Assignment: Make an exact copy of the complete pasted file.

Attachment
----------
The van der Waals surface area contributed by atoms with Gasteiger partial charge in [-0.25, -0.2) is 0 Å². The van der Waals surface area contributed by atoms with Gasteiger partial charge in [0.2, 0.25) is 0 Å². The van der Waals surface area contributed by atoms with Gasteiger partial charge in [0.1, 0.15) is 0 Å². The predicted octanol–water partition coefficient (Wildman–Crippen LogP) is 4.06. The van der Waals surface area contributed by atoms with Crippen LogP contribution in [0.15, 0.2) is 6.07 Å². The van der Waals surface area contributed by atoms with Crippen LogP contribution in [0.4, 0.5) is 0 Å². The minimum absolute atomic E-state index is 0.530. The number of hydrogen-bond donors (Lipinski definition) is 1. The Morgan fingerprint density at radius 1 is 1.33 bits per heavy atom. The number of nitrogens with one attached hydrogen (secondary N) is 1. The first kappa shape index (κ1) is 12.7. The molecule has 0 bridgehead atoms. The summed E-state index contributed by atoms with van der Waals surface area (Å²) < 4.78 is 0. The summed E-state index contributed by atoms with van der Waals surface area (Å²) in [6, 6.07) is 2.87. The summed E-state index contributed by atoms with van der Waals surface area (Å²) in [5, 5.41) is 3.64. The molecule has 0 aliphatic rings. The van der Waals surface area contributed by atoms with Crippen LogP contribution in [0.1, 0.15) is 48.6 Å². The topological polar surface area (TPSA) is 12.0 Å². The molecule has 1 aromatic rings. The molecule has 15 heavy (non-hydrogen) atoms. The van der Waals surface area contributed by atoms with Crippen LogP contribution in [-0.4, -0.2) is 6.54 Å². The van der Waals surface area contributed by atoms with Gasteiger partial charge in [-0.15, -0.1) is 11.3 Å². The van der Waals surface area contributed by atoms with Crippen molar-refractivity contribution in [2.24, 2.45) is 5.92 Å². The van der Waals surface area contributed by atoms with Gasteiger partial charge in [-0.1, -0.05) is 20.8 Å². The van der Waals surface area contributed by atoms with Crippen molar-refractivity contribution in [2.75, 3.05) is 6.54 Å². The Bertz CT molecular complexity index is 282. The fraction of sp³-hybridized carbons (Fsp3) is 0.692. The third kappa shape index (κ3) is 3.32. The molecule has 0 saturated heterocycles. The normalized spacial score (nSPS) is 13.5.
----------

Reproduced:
The van der Waals surface area contributed by atoms with Gasteiger partial charge in [-0.25, -0.2) is 0 Å². The van der Waals surface area contributed by atoms with Gasteiger partial charge in [0.2, 0.25) is 0 Å². The van der Waals surface area contributed by atoms with Gasteiger partial charge in [0.1, 0.15) is 0 Å². The predicted octanol–water partition coefficient (Wildman–Crippen LogP) is 4.06. The van der Waals surface area contributed by atoms with Crippen LogP contribution in [0.15, 0.2) is 6.07 Å². The van der Waals surface area contributed by atoms with Crippen LogP contribution in [0.4, 0.5) is 0 Å². The minimum absolute atomic E-state index is 0.530. The number of hydrogen-bond donors (Lipinski definition) is 1. The Morgan fingerprint density at radius 1 is 1.33 bits per heavy atom. The number of nitrogens with one attached hydrogen (secondary N) is 1. The first kappa shape index (κ1) is 12.7. The molecule has 0 bridgehead atoms. The summed E-state index contributed by atoms with van der Waals surface area (Å²) < 4.78 is 0. The summed E-state index contributed by atoms with van der Waals surface area (Å²) in [6, 6.07) is 2.87. The summed E-state index contributed by atoms with van der Waals surface area (Å²) in [5, 5.41) is 3.64. The molecule has 0 aliphatic rings. The van der Waals surface area contributed by atoms with Crippen LogP contribution in [0.1, 0.15) is 48.6 Å². The topological polar surface area (TPSA) is 12.0 Å². The molecule has 1 aromatic rings. The molecule has 15 heavy (non-hydrogen) atoms. The van der Waals surface area contributed by atoms with Crippen LogP contribution in [-0.4, -0.2) is 6.54 Å². The van der Waals surface area contributed by atoms with Gasteiger partial charge in [-0.15, -0.1) is 11.3 Å². The van der Waals surface area contributed by atoms with Crippen molar-refractivity contribution in [2.24, 2.45) is 5.92 Å². The van der Waals surface area contributed by atoms with Gasteiger partial charge in [-0.1, -0.05) is 20.8 Å². The van der Waals surface area contributed by atoms with Crippen molar-refractivity contribution in [2.75, 3.05) is 6.54 Å². The Bertz CT molecular complexity index is 282. The fraction of sp³-hybridized carbons (Fsp3) is 0.692. The third kappa shape index (κ3) is 3.32. The molecule has 0 saturated heterocycles. The normalized spacial score (nSPS) is 13.5.